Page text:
Twin Love Hotels

This is the final adventure from my Tochigi road trip last January, a pair of love hotels in such bad condition that they’re both sinking into the ground and falling to pieces at the same time. I really had to watch my step. It was a lucky day for discoveries. The long drive home from Tochigi saw us making several unexpected stops as we stumbled upon a cluster of abandoned buildings.

 I recognised this place from a couple of Japanese explorers’ websites, now I had about half an hour to see it for myself. It was difficult to gauge the size of the area due to the undergrowth. Twenty years’ worth of growth apparently, as the first hotel closed in 1989 and the second in 1992. Rather than several long buildings these hotels favoured rows of individual love cottages.

Some cottages were unenterable. The ones that I could get inside had big holes in the floor, years of water damage, and ready to collapse floorboards. The decor was predictably gaudy inside, a few rooms had more of a specific theme like this woodland room.

The view from the second floor of one of the cottages. This was as far as I went in there. Many of the love cottages had their own sauna rooms. Every now and again a face would pop up inside the sauna’s small, circular window …

And the rest of the story is in pictures. No drama this time but more importantly, no injuries.

7 responses

  1. Chris

    I explored these places myself in 2013 after reading about them here:

    I judged it too dangerous to go upstairs in any of the villas, although I did climb to the landing in one of them. You were braver, or perhaps more foolhardy, than I was.

    Can you tell me where you got the information on when these hotels closed? The author of the Spike Japan blog estimated about 1980, based on the ancient TV sets and advanced state of decay. I reckoned he wasn’t far off. I’d be interested in any information that you have on the history of these places.

    January 24, 2014 at 9:11 am

    • misuterareta

      As far as I can remember I found calendars in the huts which gave me the dates they both closed. Did you document your exploration of the sites? I’m a featherweight so I didn’t have any problems climbing around. That said, those buildings are becoming more and more dangerous to explore as time goes by. I found Hotel Dreamy on this trip as well, but the owner was actually hanging around with her dog, so I presumed it was still in operation in one way or another.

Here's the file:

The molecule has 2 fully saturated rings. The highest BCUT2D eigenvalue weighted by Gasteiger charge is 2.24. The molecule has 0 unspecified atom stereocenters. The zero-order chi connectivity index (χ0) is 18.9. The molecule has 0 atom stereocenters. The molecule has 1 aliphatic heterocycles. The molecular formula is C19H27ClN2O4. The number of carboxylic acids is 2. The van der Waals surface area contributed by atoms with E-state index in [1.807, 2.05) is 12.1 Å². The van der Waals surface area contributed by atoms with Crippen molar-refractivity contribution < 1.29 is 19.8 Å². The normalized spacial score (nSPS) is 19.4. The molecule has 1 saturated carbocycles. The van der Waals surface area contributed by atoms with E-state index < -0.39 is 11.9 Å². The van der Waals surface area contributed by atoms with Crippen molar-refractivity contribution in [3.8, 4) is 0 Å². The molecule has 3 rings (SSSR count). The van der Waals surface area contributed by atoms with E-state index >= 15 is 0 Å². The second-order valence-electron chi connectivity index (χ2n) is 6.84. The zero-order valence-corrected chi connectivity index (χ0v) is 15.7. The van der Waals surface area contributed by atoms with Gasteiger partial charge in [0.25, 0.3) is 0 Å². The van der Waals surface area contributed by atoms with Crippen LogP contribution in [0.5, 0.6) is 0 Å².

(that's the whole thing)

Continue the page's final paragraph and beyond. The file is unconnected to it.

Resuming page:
January 24, 2014 at 1:41 pm

  2. Chris

    I’m a keen amateur photographer, so photographing the ruins was my main reason for visiting. My photographic style is slow and deliberate, using a DSLR mounted on a tripod, with each shot carefully set up. In most cases I shot 3 to 5 bracketed exposures, which I later fused into a single image using a program called Photomatix. (This is similar to HDR, but uses a different algorithm.) Due to the dim light I often used exposures as long as 30 seconds for interior shots. A lot of the floors were so unsteady and covered with debris that it wasn’t easy to get a solid footing for the tripod.

    So far I’ve only shared the photos with a few friends on Facebook. I don’t have my own web site or blog.

    I weigh a little over 80 kg, and my equipment would have hindered a quick escape if the building started to collapse. When I visited a lot of the joists were broken or rotten, and the frames looked ready to give way at the slightest strain. Some had already done so, as shown by the partially collapsed buildings.

    I spent 2 nights in the area (arrived late on day 1, left mid afternoon on day 3) and photographed all four abandoned hotels in the area – the Don Quixote, Century, Dreamy, and Crown. The Dreamy was well and truly abandoned when I visited. The doors were unlocked, and many even had the keys in the doors, as if they were still awaiting guests. I spent hours photographing the place without anyone interrupting me. It was in good condition, although someone had removed a lot of the aluminium window frames, and some of the entertainment systems had been broken open, presumably to steal the CDs.

    I think the fifth hotel in the area, the Asaka, has also been abandoned. The gate was closed, and it looked dilapidated. I had a wander around the courtyard and didn’t see any signs of life, but I wasn’t entirely sure so I didn’t take any photographs. It was late in the day, I was tired, and I didn’t care for an encounter with an angry caretaker.

    January 24, 2014 at 11:44 pm

  3. Chris

    By the way, what’s the story with the face in the sauna? Did you find it in the hotel or did you bring it with you as a joke?

    January 25, 2014 at 8:13 am

    • misuterareta

      Oh that wasn’t me! One of the Japanese explorers stuck several of those up before I paid a visit. I’d be interested in seeing how you captured the sites, if you put them online at some point. I had a pretty limited time to explore these sites, and it was snowing as well. I’d rather do what you did and really take my time to thoroughly explore the area. If I go back someday I’ll try and see what state the Asaka and Dreamy are in.

      January 26, 2014 at 6:52 am

  4. I finally got my photographs online if you’re still interested. You can find my article on the Don Quixote at

    I mentioned your information about when the hotels closed, and took the liberty of linking to your blog.

    April 26, 2015 at 9:24 am

    • misuterareta

      Thanks for sharing, it’s an interesting alternative take on the place. Your interior shots are nice and clear, which is always a challenge.
      I can see from your other posts you’ve been quite busy with your travels! I’ll be sure to check back and see what other places you’ve discovered.

      April 27, 2015 at 12:40 pm

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